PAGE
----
What Is Anxiety And Why Do We Get It?
The majority of clients that I see in my Annapolis, Md counseling office suffer from anxiety or stress and they feel overwhelmed. For many of us, anxiety slips slowly into our daily lives and it’s not always easily recognizable. One of the reasons I like working with clients who have anxiety is because at times in my life I’ve been anxious and I see the impact that it had on me. But I also know that there’s hope for a life lived with more ease, contentment and purpose and I want to offer that hope to you.
What Is Anxiety?
Anxiety presents itself in different ways. The most common form is generalized anxiety — you feel anxious about lots of things throughout your day. You might even have an anxiety attack occasionally, where you feel extremely anxious and experience intense physical symptoms.
So, what is anxiety? It’s a response to a perceived threat. When you’re anxious, it’s because a situation or event makes you feel uncomfortable, that things are out of your control, or you feel emotionally or physically unsafe.
Sometimes these uncomfortable feelings are unconscious and below the surface. When you sense it’s not safe your body automatically responds as if a dangerous situation lay ahead. Due to our heredity, we are hard wired to ready ourselves for a fight, flight or freeze when we perceive dangerous, potentially lethal situations in our environment. This hard-wired response stems from our primal beginnings, when we were fighting off dangerous animals for survival.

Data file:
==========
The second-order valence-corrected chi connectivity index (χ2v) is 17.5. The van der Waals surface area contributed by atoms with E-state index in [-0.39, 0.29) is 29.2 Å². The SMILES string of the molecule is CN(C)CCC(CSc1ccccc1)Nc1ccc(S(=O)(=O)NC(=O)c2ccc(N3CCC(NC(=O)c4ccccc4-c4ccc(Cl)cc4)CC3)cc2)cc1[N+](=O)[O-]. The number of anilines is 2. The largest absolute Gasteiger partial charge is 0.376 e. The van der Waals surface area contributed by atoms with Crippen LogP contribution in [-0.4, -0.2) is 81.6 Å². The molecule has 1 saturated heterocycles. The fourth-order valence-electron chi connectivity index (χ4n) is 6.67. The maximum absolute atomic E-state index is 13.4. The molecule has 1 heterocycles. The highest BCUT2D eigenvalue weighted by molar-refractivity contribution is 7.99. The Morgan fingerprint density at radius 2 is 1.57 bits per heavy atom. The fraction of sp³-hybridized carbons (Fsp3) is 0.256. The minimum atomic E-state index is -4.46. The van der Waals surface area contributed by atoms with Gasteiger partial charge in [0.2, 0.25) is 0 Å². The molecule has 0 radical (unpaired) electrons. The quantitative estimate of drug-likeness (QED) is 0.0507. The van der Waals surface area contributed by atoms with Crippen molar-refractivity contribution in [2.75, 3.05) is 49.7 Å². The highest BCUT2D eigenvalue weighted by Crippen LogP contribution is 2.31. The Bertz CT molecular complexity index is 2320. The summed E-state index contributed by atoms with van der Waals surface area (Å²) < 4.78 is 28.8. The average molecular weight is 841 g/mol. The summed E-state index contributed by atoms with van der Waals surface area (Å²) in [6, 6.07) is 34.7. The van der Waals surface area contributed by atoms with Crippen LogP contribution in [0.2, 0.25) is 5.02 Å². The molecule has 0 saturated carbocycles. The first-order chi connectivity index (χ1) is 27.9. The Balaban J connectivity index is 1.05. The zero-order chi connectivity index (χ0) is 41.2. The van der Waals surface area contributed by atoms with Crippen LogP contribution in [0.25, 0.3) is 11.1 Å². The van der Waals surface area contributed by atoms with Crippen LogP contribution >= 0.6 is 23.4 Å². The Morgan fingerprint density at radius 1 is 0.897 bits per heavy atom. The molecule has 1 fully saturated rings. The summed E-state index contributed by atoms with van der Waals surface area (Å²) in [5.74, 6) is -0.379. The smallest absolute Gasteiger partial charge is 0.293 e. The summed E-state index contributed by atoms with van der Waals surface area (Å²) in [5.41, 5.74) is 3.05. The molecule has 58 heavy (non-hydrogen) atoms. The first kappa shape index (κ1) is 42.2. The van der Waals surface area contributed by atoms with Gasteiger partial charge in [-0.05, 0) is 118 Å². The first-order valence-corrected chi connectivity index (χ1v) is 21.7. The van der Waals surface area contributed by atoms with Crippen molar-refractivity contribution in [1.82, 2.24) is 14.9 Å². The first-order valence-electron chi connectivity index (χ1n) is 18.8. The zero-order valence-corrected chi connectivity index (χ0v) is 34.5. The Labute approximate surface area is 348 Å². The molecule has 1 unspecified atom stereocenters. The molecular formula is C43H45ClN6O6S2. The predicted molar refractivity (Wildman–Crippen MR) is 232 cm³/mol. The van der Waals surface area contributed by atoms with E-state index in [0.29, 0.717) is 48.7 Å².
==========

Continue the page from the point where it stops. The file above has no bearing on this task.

How Your Body Responds To Anxiety
When you perceive danger, your body jumps right in all on its own. Your brain releases chemical messengers—hormones, neuropeptides and catecholamines. These chemicals signal your body to be afraid and ready it to fight or flee. The process affects your brain and nervous system. But that’s not all; it affects your heart, lungs, skin, and internal bodily functions too.
Your heart rate can increase
You might breathe faster and shallower
Your might skin get hot or tingle
Your mouth and throat get dry
You might have trouble swallowing
You could get a stomachache, or feel nauseous
If you want to know more about your body’s response to stress and anxiety you can read about it in the New York Times article Stress and Anxiety, The Body’s Response.
When Anxious Feelings Take Over
For some, anxiety comes and goes. For others, it’s not so easy. If you’ve had a lot of very stressful, very difficult experiences in your life, and you weren’t given the opportunity to process them to relieve the stress you could be carrying anxiety with you all the time.
Anxiety’s Impact On Us
When anxiety is a constant companion, your body is living under stress most of the time. You might become used to living this way, but it takes a toll on your physical health, your mental health, your relationships and your interactions with your environment.
Some signs that anxiety might be ruling your life:
You’re easily startled.
Your startle response is out of proportion to the trigger. For example, you scream when someone touches you unexpectedly.
You often avoid people or situations because of uncomfortable feelings.
Stepping outside your comfort zone leaves you feeling overwhelmed, exhausted or really irritable.